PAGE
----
Overview

This collection of short stories is a great way to introduce yourself to Fictionwise Author Of The Year Darrell Bain. The stories are annotated by the author and interspersed with excerpts from his popular newsletter as well as articles published elsewhere. Read about the little girl who can talk to animals, but no one believes her. About a young autistic boy who changes the world by playing with magnets. About an invasion by aliens who look like birds. Find out about the strange pets Neanderthals keep. Discover ...
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Back from the Bend

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Overview

This collection of short stories is a great way to introduce yourself to Fictionwise Author Of The Year Darrell Bain. The stories are annotated by the author and interspersed with excerpts from his popular newsletter as well as articles published elsewhere. Read about the little girl who can talk to animals, but no one believes her. About a young autistic boy who changes the world by playing with magnets. About an invasion by aliens who look like birds. Find out about the strange pets Neanderthals keep. Discover how a loser in the sex wars uses science to enhance his chances, with catastrophic results. Learn how the world ended--or did it? Laugh at the antics of authorities trying to corral a grade school supergenius who won't be stymied in her quest for knowledge. These and other stories will give you hours of reading pleasure as you delve into the fiction and non-fiction writing of Darrell Bain.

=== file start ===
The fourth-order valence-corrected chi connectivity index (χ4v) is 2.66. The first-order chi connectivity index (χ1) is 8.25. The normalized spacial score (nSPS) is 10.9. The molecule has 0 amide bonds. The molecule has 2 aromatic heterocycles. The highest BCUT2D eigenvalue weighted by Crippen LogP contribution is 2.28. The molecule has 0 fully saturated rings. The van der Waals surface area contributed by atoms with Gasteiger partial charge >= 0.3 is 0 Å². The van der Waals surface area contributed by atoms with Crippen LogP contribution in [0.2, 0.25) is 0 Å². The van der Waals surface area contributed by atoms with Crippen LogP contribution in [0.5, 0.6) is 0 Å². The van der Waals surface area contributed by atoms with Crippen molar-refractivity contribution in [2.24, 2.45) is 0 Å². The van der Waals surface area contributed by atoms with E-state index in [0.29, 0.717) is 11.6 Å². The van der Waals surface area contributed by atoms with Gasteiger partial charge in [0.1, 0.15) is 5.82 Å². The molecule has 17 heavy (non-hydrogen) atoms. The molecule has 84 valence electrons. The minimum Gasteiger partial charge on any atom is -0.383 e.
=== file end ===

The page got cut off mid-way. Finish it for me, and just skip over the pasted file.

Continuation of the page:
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Product Details

  • BN ID: 2940000098769
  • Publisher: Double Dragon Publishing
  • Publication date: 5/8/2006
  • Sold by: Barnes & Noble
  • Format: eBook
  • File size: 384 KB

Read an Excerpt

CURE FOR THE MORNING AFTER

The only two things Timothy Meeker had going for him were a good job and a brilliant mind. Other than those, he was a pretty pitiful specimen. Timothy had unfortunately inherited both alleles of the shyness gene. Coupled with that was an appearance that left little to cheer about. His hair was mousy brown, his nose was so upturned so that from a front view it almost presented the appearance of a pig's snout. His chin was badly undershot, leaving him bucktoothed. His beard grew in scraggly patches but was unaccountably very dark and thick where it did grow. By noon, his face always looked as if he had forgot to wash it that morning. His ears stuck out from the side of his head like crumpled oak leaves bereft of chlorophyll to give them color. And this was just his head.

Timothy's odd countenance was set atop a scrawny neck, and sported a prominent adam's apple that looked like an unattended tumor. His shoulders were narrow, his chest sunken and he had a round little potbelly that no amount of exercise seemed to help reduce. Besides all that, he was shorter than average and splay footed. He walked like a duck, and this made the wildly incongruous colors of his shirt, trousers and jacket appear even more ludicrous.